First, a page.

In acute pain, the area of pain is generally the source. In chronic pain, the area of pain is often the compensation, i.e. a muscle or structure working overtime.

Focusing on the compensation will often destabilize the area,  predisposing it to more pain and dysfunction.

Patterns of Imbalance

Janda, a Czech neurologist, was instrumental in identifying predictable patterns of imbalance which he called the upper, layered and lower crossed syndromes.

These syndromes were characterized by crossed patterns of tight/facilitated and weak/inhibited muscles that resulted in postural distortions and pain.


The core connection to pain

There are three ways to categorize the core musculature:

  1. Local- Intrinsic spinal stabilizers
  2. Global- Muscles that attach from the spine to the pelvis
  3. Movement- Muscles that attach from the spine or pelvis to the extremities

The movement system can be further divided into 4 subsystems. These subsystems or myofascial slings, illustrate force-couple relationships involved with movement.

A force-couple relationship is the action of muscle groups moving together synergistically to produce movement around a joint.

In a structural approach it is believed that a single muscle pulling on a bone creates movement. However, in the functional approach, movement is viewed as the recruitment of muscle groups, which in turn creates a force-couple utilizing various lines of pull and forces to create that movement. These muscles can be agonist-antagonist (opposite) pairs or synergistic pairs.

The  inter-connectivity between the muscles of the core and the upper/lower extremities illustrates how muscles located at one part of the body can influence other parts.


The 4 Subsystems

Posterior Oblique

                        Anterior Oblique          

     

 

 

 

 

 

 

 

 

 

  Lateral                                                                                                           Deep Longitudinal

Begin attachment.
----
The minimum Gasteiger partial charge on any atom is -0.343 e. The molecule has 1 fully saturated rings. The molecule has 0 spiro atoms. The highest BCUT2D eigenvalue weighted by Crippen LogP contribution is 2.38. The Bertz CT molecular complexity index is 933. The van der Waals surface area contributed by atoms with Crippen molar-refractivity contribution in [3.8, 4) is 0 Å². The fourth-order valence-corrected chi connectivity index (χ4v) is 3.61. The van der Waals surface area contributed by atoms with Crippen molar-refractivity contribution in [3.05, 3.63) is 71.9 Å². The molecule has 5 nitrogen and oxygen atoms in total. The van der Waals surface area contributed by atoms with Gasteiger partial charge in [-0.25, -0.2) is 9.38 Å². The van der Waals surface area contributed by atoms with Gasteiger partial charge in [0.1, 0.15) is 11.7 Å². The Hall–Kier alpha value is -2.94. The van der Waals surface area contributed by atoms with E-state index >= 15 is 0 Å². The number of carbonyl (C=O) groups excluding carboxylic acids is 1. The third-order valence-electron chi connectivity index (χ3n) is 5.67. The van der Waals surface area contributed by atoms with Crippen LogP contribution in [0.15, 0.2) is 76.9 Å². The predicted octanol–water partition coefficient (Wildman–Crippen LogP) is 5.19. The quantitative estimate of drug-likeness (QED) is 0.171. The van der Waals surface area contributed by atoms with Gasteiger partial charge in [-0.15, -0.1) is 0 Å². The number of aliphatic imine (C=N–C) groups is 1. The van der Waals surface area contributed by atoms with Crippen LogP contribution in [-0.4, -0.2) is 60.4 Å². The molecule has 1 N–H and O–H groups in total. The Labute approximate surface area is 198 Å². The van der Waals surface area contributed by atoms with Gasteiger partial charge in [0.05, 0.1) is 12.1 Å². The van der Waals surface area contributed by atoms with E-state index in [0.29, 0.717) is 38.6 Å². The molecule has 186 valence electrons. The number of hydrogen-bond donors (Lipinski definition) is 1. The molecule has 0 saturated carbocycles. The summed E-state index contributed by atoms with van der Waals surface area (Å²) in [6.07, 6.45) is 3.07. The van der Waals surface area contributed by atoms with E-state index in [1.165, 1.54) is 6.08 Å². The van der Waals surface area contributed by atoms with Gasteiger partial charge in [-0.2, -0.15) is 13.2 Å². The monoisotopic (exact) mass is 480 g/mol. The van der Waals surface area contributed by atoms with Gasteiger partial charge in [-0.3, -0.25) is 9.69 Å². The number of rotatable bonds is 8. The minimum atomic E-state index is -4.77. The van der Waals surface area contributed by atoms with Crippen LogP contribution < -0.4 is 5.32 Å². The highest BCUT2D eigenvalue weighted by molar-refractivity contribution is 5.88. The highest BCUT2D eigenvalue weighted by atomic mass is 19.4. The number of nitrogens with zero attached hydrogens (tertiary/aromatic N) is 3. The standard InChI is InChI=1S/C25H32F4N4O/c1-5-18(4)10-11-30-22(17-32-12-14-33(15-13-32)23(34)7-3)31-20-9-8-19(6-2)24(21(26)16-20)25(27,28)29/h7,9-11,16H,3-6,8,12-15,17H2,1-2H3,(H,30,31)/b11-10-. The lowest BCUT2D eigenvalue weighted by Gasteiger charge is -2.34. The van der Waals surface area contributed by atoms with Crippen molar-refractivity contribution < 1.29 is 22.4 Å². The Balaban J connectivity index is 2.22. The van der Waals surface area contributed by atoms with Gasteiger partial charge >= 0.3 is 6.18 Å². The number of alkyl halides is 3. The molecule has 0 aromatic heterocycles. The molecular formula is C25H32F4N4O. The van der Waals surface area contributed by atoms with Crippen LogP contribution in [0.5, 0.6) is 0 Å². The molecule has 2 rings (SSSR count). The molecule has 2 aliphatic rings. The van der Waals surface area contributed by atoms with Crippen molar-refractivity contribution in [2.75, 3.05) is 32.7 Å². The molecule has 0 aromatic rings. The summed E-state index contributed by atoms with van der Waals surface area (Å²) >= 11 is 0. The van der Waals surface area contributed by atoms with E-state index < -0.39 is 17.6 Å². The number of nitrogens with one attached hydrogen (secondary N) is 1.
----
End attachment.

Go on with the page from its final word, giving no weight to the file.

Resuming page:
http://brentbrookbush.com/category/core-subsystems/

(Great resource for these subsystems and continuing education)

Understanding the subsystems can be the key to identifying how  pain in one area of the body is affected by a dysfunctional muscle on the opposite side. For example, in the Posterior Oblique subsystem, left shoulder pain can be related to weakness of the opposite gluteus maximus muscle


Taking a Functional Approach to YOUR pain involves looking at the body as an integrated unit, rather than a collection of isolated structures.

If you have chronic pain or recurrent injuries, a functional approach could be the answer. If not, then:   “I can see Pain in your future.”


References

Clark, Michael, and Scott Lucett. NASM essentials of corrective exercise training. Lippincott Williams & Wilkins, 2010.

Page, Phillip, Clare Frank, and Robert Lardner. Assessment and treatment of muscle imbalance: the Janda approach. Human Kinetics, 2010.

http://brentbrookbush.com/category/core-subsystems/

About the Author

Dr. Geoff LecovinNaturopathic Physician/Chiropractor/Acupuncturist/Certified Strength and Conditioning Specialist/Corrective Exercise Specialist/Performance Enhancement Specialist/Certified Sports Nutritionist/View all posts by Dr. Geoff Lecovin